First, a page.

Seeley G. Mudd Building, 2101 E. Wesley Ave. Denver, CO 80208
What I do
Explore the function of zinc in the brain.
2000 B.S., Biology- Nanjing University- China
2002 M.S., Physiology- Nanjing University- China
2008 Ph.D., Neuroscience- Ohio University- Athens, Ohio
2009-2015, Postdoctoral research associate, Bio-imaging, University of Colorado at Boulder- Boulder, CO
- Ph.D., Neuroscience, Ohio University, 2008
- MS, Physiology, Nanjing University, 2002
- BS, Biology, Nanjing University, 2000
- American Chemical Society
- 2009-2015, Postdoctoral research associate, Bio-imaging, University of Colorado at Boulder- Boulder, CO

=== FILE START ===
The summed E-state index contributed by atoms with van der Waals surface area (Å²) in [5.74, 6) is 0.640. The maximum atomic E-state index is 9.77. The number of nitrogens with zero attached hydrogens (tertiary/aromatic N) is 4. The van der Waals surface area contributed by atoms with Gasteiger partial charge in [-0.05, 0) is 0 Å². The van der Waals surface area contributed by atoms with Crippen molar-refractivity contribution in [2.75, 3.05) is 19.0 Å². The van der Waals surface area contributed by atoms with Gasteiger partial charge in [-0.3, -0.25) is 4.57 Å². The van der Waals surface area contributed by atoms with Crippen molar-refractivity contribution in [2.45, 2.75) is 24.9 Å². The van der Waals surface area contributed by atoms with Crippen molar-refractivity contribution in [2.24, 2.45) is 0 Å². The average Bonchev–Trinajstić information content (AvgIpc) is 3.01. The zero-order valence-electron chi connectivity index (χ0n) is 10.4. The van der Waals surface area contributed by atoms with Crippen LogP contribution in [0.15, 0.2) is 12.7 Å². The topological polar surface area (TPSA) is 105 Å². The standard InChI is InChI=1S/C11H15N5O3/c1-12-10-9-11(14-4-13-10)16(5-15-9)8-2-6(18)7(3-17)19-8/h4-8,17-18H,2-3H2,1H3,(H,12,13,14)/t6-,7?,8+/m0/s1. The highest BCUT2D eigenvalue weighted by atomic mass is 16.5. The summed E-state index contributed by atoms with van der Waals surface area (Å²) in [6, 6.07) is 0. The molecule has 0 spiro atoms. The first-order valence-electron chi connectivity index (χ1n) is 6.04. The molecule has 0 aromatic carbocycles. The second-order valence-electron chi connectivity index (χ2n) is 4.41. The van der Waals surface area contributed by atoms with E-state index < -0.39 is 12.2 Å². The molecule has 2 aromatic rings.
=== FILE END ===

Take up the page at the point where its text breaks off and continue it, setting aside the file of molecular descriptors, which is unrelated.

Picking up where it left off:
Zinc is an essential nutrient for biological function and human health. A pool of free zinc is concentrated in synaptic vesicles in glutamatergic neurons and co-released with glutamate during neuronal activity. The synaptically released zinc has been suggested to act a signaling molecule to communicate between cells and modulate various synaptic targets (receptors and ion channels) and synaptic plasticity, which would further modulate brain function. Zinc imbalance and dysregulation have been correlated with a number of human diseases. Currently, our understanding of zinc in neuronal signaling and neurodegeneration is limited by the lack of appropriate tools to specifically track the dynamics of zinc in living neurons, tissues and organisms. Therefore, the major objectives of my lab are to generate imaging systems to monitor zinc dynamics in living cells and organisms with high spatio-temporal fidelity, and to utilize these novel systems to investigate the biological functions of zinc. Our approach spans basic biophysical and biochemical technologies to molecular neuroscience techniques. We also incorporate considerable use of advanced microscope imaging and large imaging dataset analysis strategies in our research. We will investigate the physiological and pathological roles of zinc in hippocampal neurons.